Life and work


#1
Hello,

My name is Marie, and my husband was diagnosed with Parkinson’s 3 years ago. I’m 46, he’s 56, and we’ve been together for 17 years.

There was some assorted hellishness to be endured on the way to diagnosis and again after diagnosis when my husband got bad side effects from his PD medication. But at the moment he is doing well on his drugs (Madopar, entecapone and Sinemet CR).

However, he has had to give up work and was awarded permanent disability benefits a few weeks ago. Surprisingly, I found the process more stressful than he did – I was so worried the people dealing with his application wouldn’t understand the nature of the disease. Now that it’s all decided, I feel very relieved, but can see that it is hard for my husband to accept and adjust to the idea of never working (for money) again.

I have been working from home for the last 8 years on various freelance and commission jobs. I used to work fulltime, but as the disease has taken hold of our lives, I find myself working fewer and fewer hours. It hasn’t really been a conscious decision, and I guess in a way it’s a great luxury that I have been able to adjust my work to suit our private needs. But it also means the whole career thing (and the income thing!) slipping away from me.

Life is becoming kind of bitty. Before, the rhythm of daily life came from work vs. free time, but now it’s like the structure is determined by when my husband has his medical appointments and DWP reviews and DVLA tests etc.etc.etc., and I’m just trying to fit a little bit of my old life around all the new needs. I think it helps that it’s been a gradual process, though, and most of the time I’m okay with it.

Anyway, having been a silent reader of this forum for a while, I find that since I joined up a week ago, I just can’t keep my fingers off the keyboard. This is such a brilliant place for advice and support, and the perfect place to go for a bit-player with a bitty life!

All the best,
Marie

#2
Hi. You sound as if you are being very positive about things. As long as the "bits" keep together you should cope. I'm new to this forum too but it certainly seems the place to get information and support. Good luck to you both

Geminipat

#3
MARIEL, YOU POST A VERY GOOD DESCRIPTION OF THE ROLE REVERSALS AND CHANGES THAT COUPLES HAVE TO THINK ABOUT .IT MUST BE DIFFICULT FOR YOU BOTH TO ACCEPT THE NEW LIFESTYLE BUT AS YOU SAY AT LEAST WITH PARKINSONS THE CHANGES HOPEFULLY COME GRADUALLY. I HOPE YOUR HUSBAND FINDS A SUITABLE NICHE AND YOU BOTH FIND NEW WAYS TO ENJOY LIFE. ALL THE BEST ,RUBBISH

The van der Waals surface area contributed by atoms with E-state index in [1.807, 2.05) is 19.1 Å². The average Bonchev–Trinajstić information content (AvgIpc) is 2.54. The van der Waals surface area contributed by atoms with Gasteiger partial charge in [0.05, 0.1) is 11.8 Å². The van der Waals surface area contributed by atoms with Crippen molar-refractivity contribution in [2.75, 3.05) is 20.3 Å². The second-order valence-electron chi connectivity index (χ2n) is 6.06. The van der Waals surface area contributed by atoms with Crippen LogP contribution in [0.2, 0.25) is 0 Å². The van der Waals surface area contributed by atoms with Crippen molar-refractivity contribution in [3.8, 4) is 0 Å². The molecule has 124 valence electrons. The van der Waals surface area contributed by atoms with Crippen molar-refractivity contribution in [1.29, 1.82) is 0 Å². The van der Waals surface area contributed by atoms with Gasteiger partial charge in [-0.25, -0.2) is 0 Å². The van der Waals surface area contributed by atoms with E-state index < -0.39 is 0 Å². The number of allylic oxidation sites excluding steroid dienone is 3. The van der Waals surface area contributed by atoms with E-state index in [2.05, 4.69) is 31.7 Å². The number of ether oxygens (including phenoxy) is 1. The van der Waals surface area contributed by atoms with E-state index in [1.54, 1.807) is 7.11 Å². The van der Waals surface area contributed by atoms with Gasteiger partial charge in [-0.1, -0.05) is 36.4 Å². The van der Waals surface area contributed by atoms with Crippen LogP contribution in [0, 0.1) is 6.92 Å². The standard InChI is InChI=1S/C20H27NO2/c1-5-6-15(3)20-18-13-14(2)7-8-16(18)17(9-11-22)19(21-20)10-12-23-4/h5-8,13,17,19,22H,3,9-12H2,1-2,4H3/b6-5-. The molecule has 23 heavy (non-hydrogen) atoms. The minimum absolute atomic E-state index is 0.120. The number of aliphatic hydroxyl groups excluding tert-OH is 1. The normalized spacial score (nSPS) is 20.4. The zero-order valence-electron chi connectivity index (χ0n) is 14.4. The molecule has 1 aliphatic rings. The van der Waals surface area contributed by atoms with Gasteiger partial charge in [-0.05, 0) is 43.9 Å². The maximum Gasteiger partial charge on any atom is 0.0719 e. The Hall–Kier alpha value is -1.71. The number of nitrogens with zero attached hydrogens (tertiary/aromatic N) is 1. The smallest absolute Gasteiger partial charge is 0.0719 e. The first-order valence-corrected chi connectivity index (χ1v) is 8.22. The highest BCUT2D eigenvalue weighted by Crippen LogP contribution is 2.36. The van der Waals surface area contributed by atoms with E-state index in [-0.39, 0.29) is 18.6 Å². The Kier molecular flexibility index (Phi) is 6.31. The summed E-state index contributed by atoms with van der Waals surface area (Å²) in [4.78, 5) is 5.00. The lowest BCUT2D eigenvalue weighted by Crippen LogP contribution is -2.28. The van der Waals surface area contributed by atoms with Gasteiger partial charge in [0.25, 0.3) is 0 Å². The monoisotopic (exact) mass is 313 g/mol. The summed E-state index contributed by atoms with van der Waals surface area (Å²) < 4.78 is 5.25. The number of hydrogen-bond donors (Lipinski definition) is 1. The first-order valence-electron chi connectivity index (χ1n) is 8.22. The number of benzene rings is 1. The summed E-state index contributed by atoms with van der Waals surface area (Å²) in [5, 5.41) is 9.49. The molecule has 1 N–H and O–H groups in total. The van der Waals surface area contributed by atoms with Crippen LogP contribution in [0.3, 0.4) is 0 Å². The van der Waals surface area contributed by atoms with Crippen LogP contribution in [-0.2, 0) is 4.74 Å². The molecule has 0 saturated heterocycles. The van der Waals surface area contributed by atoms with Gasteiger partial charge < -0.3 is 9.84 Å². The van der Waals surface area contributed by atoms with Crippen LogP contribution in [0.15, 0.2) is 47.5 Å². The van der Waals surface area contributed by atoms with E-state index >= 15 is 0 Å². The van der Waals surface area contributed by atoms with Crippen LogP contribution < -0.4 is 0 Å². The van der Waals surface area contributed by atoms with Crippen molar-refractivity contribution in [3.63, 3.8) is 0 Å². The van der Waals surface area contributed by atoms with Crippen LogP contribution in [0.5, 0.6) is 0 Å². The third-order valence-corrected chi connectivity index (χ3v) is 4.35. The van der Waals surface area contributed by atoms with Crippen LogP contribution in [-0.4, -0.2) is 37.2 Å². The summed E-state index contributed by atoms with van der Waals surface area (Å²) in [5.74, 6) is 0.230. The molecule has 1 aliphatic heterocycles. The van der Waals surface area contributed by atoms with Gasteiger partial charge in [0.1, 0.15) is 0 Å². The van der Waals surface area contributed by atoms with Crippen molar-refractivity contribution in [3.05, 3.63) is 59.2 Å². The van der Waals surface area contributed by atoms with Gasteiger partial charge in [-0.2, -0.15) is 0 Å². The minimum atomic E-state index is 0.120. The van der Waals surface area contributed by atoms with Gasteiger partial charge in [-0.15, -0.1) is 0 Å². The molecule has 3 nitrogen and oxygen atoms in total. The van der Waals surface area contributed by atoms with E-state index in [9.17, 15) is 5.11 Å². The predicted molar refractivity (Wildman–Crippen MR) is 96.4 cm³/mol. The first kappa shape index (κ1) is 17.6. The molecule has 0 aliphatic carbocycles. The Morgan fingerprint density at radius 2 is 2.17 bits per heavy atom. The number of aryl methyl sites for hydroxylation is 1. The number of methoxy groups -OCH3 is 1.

#4
Hello mariel
I am 56 got a 9 year old daughter
i have had pd for about six years and its hard people who havent got it dont know or .dont want to know
when ive taken my dosage of pills about 13daily im not too bad and people look at you and think well hes all right
but they dont see me when the tablets are wearing off or when im getting up in the morning at snails pace
I used to run my own dec orating firm for 30years plus and then play badminton 3 4times a week sometimes 5nights
that has all stopped had to give up work
Ive allso been in hospital a few years ago with liver abcess 16days and also had hearnia and my appendix taken out
I keep going by doing fundraiseing for charity if you read some of my other letters you see what a nutter i am
some days are long some go quickly im looking forward to summertime
can do a bit of camping then in our small camper while im still able to drive
you see people worse than yourself with pd .when i go to hospital for 6 monthly check and that hits you more than anything to see im going to probably get as bad slowly but surely
Ive got a recumbent trike and that gets me out and about for an hr or so on nice day
not that many people arond my area as young as me got pd im the only goodlooking one got it so i just get on with it
my local radio station supports me alot and ive been on a few times
I will stop now before i bore everybody